Brief Fact Summary.
The 2011 Montana Medical Marijuana Act repealed the 2004 Medical Marijuana Act because the legislature wanted to decrease the number of abuses of medical marijuana that began in 2004.
Synopsis of Rule of Law.
The legislature’s purpose of enacting a new statute regulating medical marijuana must not offend due process and must be reasonably related to its legitimate government interest.
In addressing an equal protection challenge, we first identify the classes involved and determine whether they are similarly situated.View Full Point of Law
The 2011 Montana Medical Marijuana Act repealed the 2004 Medical Marijuana Act and established a new statutory framework. The 2011 Act contains provisions that limits the eligibility of patients to qualify for its protections and activities that the medical providers and professional can conduct. The Act of 2011 was enacted because the Legislature was concerned about the number of abuses that had been occurring since 2004.
Whether the statute is reasonably related to achieving the legislature’s objective and does not offend due process.
Yes, the statute is not reasonably related to achieving the legislature’s objective and does offend due process in regards to the remuneration restriction, but reasonably related in regards t the three patient limit.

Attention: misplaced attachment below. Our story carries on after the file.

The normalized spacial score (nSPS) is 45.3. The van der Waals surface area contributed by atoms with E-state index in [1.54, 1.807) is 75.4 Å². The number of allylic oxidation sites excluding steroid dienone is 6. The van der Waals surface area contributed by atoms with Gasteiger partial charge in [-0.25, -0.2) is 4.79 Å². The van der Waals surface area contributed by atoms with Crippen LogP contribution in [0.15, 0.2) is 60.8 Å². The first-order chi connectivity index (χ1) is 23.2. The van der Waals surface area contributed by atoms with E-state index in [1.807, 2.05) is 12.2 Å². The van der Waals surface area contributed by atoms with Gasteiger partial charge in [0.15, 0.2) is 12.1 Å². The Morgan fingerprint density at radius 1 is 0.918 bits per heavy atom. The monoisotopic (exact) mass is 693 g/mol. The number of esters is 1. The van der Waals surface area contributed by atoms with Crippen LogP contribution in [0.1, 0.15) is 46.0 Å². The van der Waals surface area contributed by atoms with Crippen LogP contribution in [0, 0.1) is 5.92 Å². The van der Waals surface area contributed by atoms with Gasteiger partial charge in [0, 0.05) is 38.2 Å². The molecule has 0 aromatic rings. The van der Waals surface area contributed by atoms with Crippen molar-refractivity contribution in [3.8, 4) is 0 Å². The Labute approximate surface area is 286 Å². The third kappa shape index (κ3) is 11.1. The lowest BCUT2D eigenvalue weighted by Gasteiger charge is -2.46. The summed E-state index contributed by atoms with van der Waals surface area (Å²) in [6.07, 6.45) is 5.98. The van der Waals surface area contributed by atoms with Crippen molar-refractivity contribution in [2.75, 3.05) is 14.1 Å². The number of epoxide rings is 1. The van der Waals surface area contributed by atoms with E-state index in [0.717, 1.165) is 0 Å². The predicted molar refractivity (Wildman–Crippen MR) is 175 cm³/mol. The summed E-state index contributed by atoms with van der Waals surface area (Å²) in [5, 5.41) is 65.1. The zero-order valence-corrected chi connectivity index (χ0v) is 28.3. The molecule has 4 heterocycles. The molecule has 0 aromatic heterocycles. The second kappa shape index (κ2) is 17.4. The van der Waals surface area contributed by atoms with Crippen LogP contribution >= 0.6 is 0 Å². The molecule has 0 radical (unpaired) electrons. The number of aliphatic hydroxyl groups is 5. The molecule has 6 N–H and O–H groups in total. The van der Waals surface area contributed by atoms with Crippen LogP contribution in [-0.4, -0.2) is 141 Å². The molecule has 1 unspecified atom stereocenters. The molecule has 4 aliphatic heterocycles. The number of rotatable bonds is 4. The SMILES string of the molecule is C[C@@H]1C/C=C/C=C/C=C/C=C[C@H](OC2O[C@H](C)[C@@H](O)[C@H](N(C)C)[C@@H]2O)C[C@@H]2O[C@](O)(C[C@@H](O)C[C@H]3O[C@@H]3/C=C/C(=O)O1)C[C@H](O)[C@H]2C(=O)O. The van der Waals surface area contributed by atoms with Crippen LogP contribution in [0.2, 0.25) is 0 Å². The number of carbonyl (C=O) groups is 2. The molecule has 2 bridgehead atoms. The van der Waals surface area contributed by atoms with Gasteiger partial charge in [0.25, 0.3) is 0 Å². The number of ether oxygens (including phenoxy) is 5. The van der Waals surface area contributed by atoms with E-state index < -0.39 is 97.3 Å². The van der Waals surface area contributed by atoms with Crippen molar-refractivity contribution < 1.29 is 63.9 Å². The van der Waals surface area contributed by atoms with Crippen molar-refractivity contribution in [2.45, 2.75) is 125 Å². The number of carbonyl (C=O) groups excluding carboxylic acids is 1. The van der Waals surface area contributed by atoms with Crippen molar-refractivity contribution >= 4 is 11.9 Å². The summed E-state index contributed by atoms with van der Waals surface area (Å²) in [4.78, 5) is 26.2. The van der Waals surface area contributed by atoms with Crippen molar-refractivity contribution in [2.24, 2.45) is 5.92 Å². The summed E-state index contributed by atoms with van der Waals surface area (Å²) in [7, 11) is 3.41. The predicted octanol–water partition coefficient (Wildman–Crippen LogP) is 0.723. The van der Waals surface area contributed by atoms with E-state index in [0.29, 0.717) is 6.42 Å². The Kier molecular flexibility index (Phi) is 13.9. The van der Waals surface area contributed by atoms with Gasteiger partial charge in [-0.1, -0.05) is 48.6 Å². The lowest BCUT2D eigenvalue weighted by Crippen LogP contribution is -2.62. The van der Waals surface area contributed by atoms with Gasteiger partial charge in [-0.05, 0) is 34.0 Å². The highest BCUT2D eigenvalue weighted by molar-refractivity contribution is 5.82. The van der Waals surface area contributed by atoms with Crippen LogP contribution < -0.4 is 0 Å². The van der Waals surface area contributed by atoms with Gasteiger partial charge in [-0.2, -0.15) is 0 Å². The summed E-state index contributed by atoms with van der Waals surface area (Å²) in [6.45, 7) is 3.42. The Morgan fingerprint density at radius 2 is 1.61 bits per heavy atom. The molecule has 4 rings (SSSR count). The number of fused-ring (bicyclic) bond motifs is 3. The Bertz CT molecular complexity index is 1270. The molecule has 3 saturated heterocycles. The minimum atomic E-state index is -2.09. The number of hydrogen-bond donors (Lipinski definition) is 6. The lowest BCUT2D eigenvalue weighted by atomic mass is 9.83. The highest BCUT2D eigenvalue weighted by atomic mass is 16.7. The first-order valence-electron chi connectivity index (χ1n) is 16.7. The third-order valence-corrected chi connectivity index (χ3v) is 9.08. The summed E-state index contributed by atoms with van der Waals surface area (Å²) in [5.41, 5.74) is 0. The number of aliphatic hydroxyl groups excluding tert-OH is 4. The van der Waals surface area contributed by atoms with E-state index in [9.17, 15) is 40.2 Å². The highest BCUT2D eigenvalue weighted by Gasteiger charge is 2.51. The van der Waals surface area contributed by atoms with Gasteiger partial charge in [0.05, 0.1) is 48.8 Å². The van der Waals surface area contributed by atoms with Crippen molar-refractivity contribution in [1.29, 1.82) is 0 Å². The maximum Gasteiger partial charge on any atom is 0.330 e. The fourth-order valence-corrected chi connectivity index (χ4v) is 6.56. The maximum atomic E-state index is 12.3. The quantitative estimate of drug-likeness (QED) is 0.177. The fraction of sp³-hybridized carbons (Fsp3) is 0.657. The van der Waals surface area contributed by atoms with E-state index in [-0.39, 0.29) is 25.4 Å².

The remuneration provision meets the legislatures legitimate purpose. The legislature may believe that the elimination of commercial access to marijuana would decrease the abuse of medical marijuana. Therefore, the remuneration provision passes the rational basis test.
Under Section 50-46-308, a medical marijuana provider may only assist a maximum of three registered cardholders.Â The legislature believes the limit is required because it keeps the large scale manufacture and sale of marijuana, which may lead to a criminal enterprise. The court found that the three patient limit was reasonably related to the legitimate governmental interest, and it is not a violation of due process. However, the statute states that a medical marijuana provider may not accept anything of value for providing the marijuana to the patients. The court held that this section of the statute fails the rational basis test because it does not prohibit physicians from being compensated for their services of expenses when they examine a patient and provide a written certification for the patient’s medical use of marijuana.Â Here, the provision is goes against the legislatures stated purpose for enacting the statute.